Coming soon: payday filing


The way employers report payroll information to Inland Revenue (IRD) is changing. Following the introduction of a new electronic reporting system, employers have had the option of filing payroll information every payday since 1 April 2018. From 1 April 2019, the new system will be compulsory for most employers, so it is imperative business owners get to grips with the new rules to avoid the risk of non-compliance.

Under the old system, employers filed information about employee earnings and PAYE with IRD every month, regardless of how frequently they paid their employees. Under the new payday filing system, the information must be reported every time employees are paid, which could be complex for businesses with a combination of employees paid weekly, fortnightly and monthly. However, it is hoped that the new system will enable IRD to receive more timely and accurate information, providing employers and employees with increased certainty about their tax obligations and entitlements.

From 1 April 2019, the new system will be mandatory for any New Zealand employer who withholds more than $50,000 PAYE and Employer Superannuation Contribution Tax (ESCT eg. Kiwisaver) per year. Paper filing will remain available for smaller entities who do not exceed this threshold, although they may also opt in.

The details submitted to IRD will remain substantially the same, with additional information required in respect of ESCT payments, the pay cycle frequency, pay period start and end dates and the payday date. There will also be amendments to the way information is collected for new employees. The payday filing system will allow electronic onboarding of new starters, eliminating the need for the existing paper form process. The information will then be directly transmitted to IRD.

IRD’s electronic system supports three ways of collecting the employment information. There is an option for direct filing from payroll software, depending on the accounting software used by the employer, bypassing the need for files to be uploaded through the ‘myIR’ system. Alternatively, information can be submitted electronically or manually through the employers’ online ‘myIR’ account.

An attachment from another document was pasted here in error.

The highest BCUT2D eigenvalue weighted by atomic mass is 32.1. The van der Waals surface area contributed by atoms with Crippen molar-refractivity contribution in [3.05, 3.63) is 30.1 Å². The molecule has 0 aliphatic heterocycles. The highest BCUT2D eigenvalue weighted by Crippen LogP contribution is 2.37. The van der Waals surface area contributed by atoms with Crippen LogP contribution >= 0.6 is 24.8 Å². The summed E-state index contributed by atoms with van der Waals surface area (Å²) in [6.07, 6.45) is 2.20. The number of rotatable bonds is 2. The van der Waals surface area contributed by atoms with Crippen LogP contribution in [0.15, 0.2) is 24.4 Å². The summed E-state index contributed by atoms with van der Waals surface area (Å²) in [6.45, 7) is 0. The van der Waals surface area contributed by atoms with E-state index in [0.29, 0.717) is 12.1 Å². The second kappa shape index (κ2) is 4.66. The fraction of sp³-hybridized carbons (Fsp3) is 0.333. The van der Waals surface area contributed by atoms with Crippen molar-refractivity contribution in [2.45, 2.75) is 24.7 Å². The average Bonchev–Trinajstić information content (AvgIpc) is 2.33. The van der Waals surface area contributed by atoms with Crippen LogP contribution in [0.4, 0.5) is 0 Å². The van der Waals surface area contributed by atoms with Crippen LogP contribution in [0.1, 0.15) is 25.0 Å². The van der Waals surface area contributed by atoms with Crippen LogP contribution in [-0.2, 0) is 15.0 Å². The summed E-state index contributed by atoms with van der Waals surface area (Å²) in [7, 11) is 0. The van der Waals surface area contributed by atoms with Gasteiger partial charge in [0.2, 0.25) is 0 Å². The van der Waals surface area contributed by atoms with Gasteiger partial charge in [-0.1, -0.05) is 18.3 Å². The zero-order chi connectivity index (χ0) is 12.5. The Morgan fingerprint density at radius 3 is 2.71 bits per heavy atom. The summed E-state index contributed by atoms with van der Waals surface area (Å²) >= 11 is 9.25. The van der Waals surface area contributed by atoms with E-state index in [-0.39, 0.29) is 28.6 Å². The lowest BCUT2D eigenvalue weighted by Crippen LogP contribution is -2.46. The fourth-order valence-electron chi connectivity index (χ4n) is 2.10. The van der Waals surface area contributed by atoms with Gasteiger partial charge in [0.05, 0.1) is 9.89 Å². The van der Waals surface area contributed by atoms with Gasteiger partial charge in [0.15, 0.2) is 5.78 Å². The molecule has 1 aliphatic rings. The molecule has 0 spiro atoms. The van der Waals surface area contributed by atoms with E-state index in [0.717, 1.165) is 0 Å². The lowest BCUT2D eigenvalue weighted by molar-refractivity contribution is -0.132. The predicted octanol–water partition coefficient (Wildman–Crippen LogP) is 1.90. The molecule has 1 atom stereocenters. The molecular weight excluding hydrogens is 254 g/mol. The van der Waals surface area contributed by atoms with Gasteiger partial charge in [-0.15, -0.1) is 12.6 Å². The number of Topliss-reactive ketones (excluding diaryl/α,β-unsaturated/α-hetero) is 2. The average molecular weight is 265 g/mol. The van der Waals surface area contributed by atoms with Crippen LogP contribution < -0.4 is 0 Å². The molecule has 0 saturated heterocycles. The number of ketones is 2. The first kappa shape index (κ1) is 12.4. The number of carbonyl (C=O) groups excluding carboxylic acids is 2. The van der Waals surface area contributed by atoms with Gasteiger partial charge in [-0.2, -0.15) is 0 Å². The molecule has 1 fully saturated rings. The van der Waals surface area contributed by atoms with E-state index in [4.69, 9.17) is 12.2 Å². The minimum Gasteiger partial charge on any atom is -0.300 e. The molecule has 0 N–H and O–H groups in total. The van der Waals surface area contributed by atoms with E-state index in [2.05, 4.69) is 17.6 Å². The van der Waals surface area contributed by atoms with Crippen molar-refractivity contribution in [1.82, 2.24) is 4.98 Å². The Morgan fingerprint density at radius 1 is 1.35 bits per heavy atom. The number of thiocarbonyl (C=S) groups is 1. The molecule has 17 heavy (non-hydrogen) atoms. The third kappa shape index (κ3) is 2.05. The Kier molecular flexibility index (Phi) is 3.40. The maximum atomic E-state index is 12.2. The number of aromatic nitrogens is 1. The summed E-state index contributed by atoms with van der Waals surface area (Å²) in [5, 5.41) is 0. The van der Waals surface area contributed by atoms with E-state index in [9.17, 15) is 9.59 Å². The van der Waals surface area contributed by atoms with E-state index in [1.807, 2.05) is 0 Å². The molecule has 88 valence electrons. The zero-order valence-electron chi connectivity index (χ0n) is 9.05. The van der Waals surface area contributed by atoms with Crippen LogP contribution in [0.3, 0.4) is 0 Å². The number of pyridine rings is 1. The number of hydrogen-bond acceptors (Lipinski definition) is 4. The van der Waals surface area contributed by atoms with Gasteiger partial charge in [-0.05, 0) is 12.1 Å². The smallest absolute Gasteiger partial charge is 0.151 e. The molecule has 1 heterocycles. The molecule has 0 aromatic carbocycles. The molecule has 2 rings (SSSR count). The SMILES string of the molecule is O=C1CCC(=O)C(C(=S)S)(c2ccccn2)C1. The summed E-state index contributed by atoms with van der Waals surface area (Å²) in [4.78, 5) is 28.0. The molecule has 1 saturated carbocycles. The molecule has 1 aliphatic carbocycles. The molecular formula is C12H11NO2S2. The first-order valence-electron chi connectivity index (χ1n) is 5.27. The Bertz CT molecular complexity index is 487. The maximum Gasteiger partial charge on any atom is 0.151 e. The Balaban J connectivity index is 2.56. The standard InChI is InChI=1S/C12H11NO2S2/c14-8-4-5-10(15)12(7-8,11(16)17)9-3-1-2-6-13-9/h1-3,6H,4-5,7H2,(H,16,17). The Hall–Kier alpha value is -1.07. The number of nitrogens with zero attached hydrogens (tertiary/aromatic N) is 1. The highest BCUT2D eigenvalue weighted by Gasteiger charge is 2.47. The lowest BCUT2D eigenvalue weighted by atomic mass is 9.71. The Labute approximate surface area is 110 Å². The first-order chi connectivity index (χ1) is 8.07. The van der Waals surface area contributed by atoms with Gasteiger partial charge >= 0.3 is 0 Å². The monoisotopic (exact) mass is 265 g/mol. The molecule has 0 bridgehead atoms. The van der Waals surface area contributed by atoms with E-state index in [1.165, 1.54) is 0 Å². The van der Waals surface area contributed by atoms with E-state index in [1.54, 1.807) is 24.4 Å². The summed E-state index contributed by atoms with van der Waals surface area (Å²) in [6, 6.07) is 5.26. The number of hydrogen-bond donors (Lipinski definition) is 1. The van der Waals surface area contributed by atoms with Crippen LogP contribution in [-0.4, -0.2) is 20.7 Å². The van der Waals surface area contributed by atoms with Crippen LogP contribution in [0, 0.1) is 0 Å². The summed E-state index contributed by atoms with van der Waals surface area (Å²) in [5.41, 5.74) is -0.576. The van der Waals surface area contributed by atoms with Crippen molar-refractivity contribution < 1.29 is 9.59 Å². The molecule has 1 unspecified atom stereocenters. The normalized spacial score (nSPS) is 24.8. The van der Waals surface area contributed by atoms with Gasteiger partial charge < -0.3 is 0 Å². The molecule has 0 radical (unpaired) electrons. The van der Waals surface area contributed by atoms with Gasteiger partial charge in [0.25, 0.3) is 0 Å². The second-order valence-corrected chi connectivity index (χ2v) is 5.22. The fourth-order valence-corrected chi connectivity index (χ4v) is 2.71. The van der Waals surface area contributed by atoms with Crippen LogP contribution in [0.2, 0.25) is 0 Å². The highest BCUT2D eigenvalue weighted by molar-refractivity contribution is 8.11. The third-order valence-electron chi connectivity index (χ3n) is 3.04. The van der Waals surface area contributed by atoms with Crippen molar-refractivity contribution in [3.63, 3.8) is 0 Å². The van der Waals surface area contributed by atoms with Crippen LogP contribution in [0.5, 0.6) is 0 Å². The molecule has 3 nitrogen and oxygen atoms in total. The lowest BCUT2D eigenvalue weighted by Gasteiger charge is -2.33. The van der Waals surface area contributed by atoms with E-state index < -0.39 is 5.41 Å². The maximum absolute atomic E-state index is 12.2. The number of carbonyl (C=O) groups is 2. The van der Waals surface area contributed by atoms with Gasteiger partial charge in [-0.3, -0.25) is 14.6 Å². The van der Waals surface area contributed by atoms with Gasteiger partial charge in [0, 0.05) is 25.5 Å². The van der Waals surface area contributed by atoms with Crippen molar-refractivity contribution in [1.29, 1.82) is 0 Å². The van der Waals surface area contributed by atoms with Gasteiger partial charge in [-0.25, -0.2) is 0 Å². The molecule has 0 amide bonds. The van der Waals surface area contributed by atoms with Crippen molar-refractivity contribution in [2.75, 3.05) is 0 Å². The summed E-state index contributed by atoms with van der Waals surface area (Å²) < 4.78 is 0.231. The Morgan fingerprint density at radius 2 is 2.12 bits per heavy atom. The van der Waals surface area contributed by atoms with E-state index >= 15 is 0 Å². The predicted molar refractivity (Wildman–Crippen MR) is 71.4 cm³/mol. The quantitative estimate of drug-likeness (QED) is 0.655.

Generally, payday filing will require employment information to be submitted within two working days of each payday. So, for a business with a combination of employees paid both monthly and fortnightly, the filing deadline will be within two working days of both the monthly and fortnightly payday. However, for IR56 taxpayers, or employees below the $50,000 threshold, the deadline will be extended to within 10 working days of each pay date, with an option to submit a single monthly report.

A further deviation from the ‘two day’ deadline lies in the area of employee share schemes (ESS). From 1 April 2017, the new employee share scheme rules have imposed a taxable benefit when employees are given shares for free, or when they have purchased shares below market value. Employers are required to report these taxable benefits to IRD; however, under the payday filing rules this remains a monthly obligation which effectively overrides the two day reporting requirement.  The payday filing rules encompass this by deferring the date of the ESS benefit until the 20th day after the employee receives the benefit. For example, if an employee received free shares from their employer on 5 October 2019, the payment date for the purpose of reporting the benefit to IRD would be treated as 25 October 2019.

Despite the increased reporting frequency required by payday filing, PAYE payment dates and methods of payment will remain the same. This means employers will continue to file an IR345 (employer deductions form) and send through payment to Inland Revenue once a month.

Although the increased reporting frequency may appear burdensome at first glance, there is an opportunity for payday filing to reform payroll processes, becoming an integral part of the general accounting system rather than an additional monthly task. This integration will work best for software systems that can file directly to IRD, or for systems that can upload data directly to the IRD system. Although payday filing is currently voluntary, lots of software providers have already switched to the new system, providing the opportunity for employers to get to grips with the new rules before they become compulsory. Some employers may need to upgrade their existing payroll systems and procedures to ensure compliance by the mandatory deadline; hence, it is important that employers start considering the impact the changes will have now.

The comments in this article of a general nature and should not be relied on for specific cases. Taxpayers should seek specific advice.


About Author

Hayden Farrow

Hayden Farrow is a PwC Executive Director based in the Waikato office. Email: